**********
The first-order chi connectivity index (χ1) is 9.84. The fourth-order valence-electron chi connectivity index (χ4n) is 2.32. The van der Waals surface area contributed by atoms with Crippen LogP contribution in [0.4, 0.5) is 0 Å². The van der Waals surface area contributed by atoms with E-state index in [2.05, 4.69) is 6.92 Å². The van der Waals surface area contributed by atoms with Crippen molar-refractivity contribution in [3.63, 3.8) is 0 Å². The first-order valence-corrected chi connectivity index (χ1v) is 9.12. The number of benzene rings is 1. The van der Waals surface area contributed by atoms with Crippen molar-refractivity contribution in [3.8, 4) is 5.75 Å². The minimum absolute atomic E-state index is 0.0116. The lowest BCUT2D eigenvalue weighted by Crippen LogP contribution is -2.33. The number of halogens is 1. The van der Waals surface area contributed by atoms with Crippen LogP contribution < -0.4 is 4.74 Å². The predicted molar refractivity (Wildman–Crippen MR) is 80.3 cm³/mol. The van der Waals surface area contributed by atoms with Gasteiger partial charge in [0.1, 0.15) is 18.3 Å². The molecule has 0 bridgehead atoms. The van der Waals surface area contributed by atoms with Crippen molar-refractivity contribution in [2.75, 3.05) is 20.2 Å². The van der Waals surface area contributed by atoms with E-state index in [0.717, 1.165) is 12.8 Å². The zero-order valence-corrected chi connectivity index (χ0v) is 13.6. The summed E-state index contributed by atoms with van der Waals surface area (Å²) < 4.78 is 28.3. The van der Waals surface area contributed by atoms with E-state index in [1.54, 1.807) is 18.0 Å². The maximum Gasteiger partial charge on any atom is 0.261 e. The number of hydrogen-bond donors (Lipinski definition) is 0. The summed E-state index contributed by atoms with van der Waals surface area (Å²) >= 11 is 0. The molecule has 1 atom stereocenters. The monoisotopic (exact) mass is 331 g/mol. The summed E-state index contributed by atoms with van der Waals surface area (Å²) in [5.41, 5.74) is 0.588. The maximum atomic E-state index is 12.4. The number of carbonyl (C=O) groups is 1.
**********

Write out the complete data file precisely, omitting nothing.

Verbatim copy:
The first-order chi connectivity index (χ1) is 9.84. The fourth-order valence-electron chi connectivity index (χ4n) is 2.32. The van der Waals surface area contributed by atoms with Crippen LogP contribution in [0.4, 0.5) is 0 Å². The van der Waals surface area contributed by atoms with E-state index in [2.05, 4.69) is 6.92 Å². The van der Waals surface area contributed by atoms with Crippen molar-refractivity contribution in [3.63, 3.8) is 0 Å². The first-order valence-corrected chi connectivity index (χ1v) is 9.12. The number of benzene rings is 1. The van der Waals surface area contributed by atoms with Crippen molar-refractivity contribution in [3.8, 4) is 5.75 Å². The minimum absolute atomic E-state index is 0.0116. The lowest BCUT2D eigenvalue weighted by Crippen LogP contribution is -2.33. The number of halogens is 1. The van der Waals surface area contributed by atoms with Crippen LogP contribution < -0.4 is 4.74 Å². The predicted molar refractivity (Wildman–Crippen MR) is 80.3 cm³/mol. The van der Waals surface area contributed by atoms with Gasteiger partial charge in [0.1, 0.15) is 18.3 Å². The molecule has 0 bridgehead atoms. The van der Waals surface area contributed by atoms with Crippen molar-refractivity contribution in [2.75, 3.05) is 20.2 Å². The van der Waals surface area contributed by atoms with E-state index in [0.717, 1.165) is 12.8 Å². The zero-order valence-corrected chi connectivity index (χ0v) is 13.6. The summed E-state index contributed by atoms with van der Waals surface area (Å²) < 4.78 is 28.3. The van der Waals surface area contributed by atoms with E-state index in [1.54, 1.807) is 18.0 Å². The maximum Gasteiger partial charge on any atom is 0.261 e. The number of hydrogen-bond donors (Lipinski definition) is 0. The summed E-state index contributed by atoms with van der Waals surface area (Å²) >= 11 is 0. The molecule has 1 atom stereocenters. The monoisotopic (exact) mass is 331 g/mol. The summed E-state index contributed by atoms with van der Waals surface area (Å²) in [5.41, 5.74) is 0.588. The maximum atomic E-state index is 12.4. The number of carbonyl (C=O) groups is 1.